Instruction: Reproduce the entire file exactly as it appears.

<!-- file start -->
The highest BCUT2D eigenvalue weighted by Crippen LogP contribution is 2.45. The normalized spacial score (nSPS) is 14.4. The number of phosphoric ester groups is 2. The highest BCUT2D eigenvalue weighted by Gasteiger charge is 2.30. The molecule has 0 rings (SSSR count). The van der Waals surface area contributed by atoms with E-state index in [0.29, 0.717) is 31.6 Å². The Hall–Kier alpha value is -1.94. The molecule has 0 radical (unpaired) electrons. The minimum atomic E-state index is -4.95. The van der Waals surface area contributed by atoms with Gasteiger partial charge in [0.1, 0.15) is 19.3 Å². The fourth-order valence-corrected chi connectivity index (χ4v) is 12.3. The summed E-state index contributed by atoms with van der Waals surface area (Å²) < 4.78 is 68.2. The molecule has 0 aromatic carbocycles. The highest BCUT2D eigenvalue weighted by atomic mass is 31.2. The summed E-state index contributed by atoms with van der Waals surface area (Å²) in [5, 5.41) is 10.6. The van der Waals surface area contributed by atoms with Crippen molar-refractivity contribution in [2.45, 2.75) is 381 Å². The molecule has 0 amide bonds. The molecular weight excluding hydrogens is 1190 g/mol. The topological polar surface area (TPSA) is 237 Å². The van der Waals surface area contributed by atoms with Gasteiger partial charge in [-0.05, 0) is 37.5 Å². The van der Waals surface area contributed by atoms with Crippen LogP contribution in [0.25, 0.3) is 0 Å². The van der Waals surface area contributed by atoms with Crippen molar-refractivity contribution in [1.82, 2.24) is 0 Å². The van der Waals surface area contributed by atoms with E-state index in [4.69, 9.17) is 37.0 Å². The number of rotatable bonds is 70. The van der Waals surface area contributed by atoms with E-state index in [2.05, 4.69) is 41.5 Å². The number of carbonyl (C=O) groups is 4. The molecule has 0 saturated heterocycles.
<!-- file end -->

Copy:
The highest BCUT2D eigenvalue weighted by Crippen LogP contribution is 2.45. The normalized spacial score (nSPS) is 14.4. The number of phosphoric ester groups is 2. The highest BCUT2D eigenvalue weighted by Gasteiger charge is 2.30. The molecule has 0 rings (SSSR count). The van der Waals surface area contributed by atoms with E-state index in [0.29, 0.717) is 31.6 Å². The Hall–Kier alpha value is -1.94. The molecule has 0 radical (unpaired) electrons. The minimum atomic E-state index is -4.95. The van der Waals surface area contributed by atoms with Gasteiger partial charge in [0.1, 0.15) is 19.3 Å². The fourth-order valence-corrected chi connectivity index (χ4v) is 12.3. The summed E-state index contributed by atoms with van der Waals surface area (Å²) < 4.78 is 68.2. The molecule has 0 aromatic carbocycles. The highest BCUT2D eigenvalue weighted by atomic mass is 31.2. The summed E-state index contributed by atoms with van der Waals surface area (Å²) in [5, 5.41) is 10.6. The van der Waals surface area contributed by atoms with Crippen molar-refractivity contribution in [2.45, 2.75) is 381 Å². The molecule has 0 amide bonds. The molecular weight excluding hydrogens is 1190 g/mol. The topological polar surface area (TPSA) is 237 Å². The van der Waals surface area contributed by atoms with Gasteiger partial charge in [-0.05, 0) is 37.5 Å². The van der Waals surface area contributed by atoms with Crippen LogP contribution in [0.25, 0.3) is 0 Å². The van der Waals surface area contributed by atoms with Crippen molar-refractivity contribution in [1.82, 2.24) is 0 Å². The van der Waals surface area contributed by atoms with E-state index in [4.69, 9.17) is 37.0 Å². The number of rotatable bonds is 70. The van der Waals surface area contributed by atoms with E-state index in [2.05, 4.69) is 41.5 Å². The number of carbonyl (C=O) groups is 4. The molecule has 0 saturated heterocycles.